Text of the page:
02 March 2015
We all want to do well by our disadvantaged pupils, and schools are increasingly being asked to show that they have supported these children to achieve greater success. So we wondered whether last year's performance data showed any differences between subjects: do any show better achievement among disadvantaged pupils that others?
Schoolzone's Educational Intelligence service charted A*-C pass rates against the % of pupils in receipt of PP funding. As expected, across all subjects, the higher the PP% , the lower the performance. Some subjects though showed very little correlation, such as RE, media, ICT and social science: this is not to say that they do poorly, just that the match between performance and %PP is too variable to plot reliably.
The subject which achieves most success with PP children is science, followed by maths, English and history, which are very similar to each other. Meanwhile, subjects performing less well in this context are: Geography, D&T, Business, and Sport & PE.
In simple terms, the steeper the gradient of the line, the less well each subject does by its PP pupils. Subjects in individual schools whose plot on a chart such as this lie above the line are doing better than average. The lines all intercept at 80 - 85%.
In descending order the performance by subject is:
|Sport and PE||0.8514|
What does this mean?
For one thing, it suggests that the focus on the core subjects is paying off, though its surprising that science is at the top of this table, given the increased emphasis placed on the other two subjects in schools these days.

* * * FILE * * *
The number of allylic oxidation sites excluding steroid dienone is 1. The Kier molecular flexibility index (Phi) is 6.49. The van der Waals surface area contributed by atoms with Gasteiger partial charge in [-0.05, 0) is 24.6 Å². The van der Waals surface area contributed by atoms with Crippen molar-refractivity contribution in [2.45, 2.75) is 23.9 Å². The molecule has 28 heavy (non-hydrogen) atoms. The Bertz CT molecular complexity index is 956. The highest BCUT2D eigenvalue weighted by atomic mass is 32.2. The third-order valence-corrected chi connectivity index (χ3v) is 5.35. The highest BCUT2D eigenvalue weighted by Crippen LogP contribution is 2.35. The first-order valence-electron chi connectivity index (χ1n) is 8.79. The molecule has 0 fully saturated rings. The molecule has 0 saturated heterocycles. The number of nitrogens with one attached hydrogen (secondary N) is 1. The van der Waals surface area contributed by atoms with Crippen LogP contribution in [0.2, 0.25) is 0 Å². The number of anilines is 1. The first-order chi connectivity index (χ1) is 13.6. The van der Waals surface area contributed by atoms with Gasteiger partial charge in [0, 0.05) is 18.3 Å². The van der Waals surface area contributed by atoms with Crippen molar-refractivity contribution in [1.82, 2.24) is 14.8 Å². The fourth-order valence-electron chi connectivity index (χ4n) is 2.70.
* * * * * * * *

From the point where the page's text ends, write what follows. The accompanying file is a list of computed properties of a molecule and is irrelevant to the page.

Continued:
The gap between history and geography is also worth noting - generally, history is seen as being the more difficult humanities subject, but it may be worth reconsidering the options advice given to PP pupils in order to maximise their chances of success - though of course there are a great many local factors at play here too.
Note that Sport and PE GCSEs are often taken by lower attaining pupils and this probably accounts for the low performance of this subject and the relatively strong correlation of the data.
In these subjects the correlation is too low for the values to be significant, but we include them here to satisfy readers' curiosity:
|Art & Design||0.6489|
If you'd like to know more about Educational Intelligence and what it can tell you about schools - or your school in particular, please contact firstname.lastname@example.org or 01242 262906.
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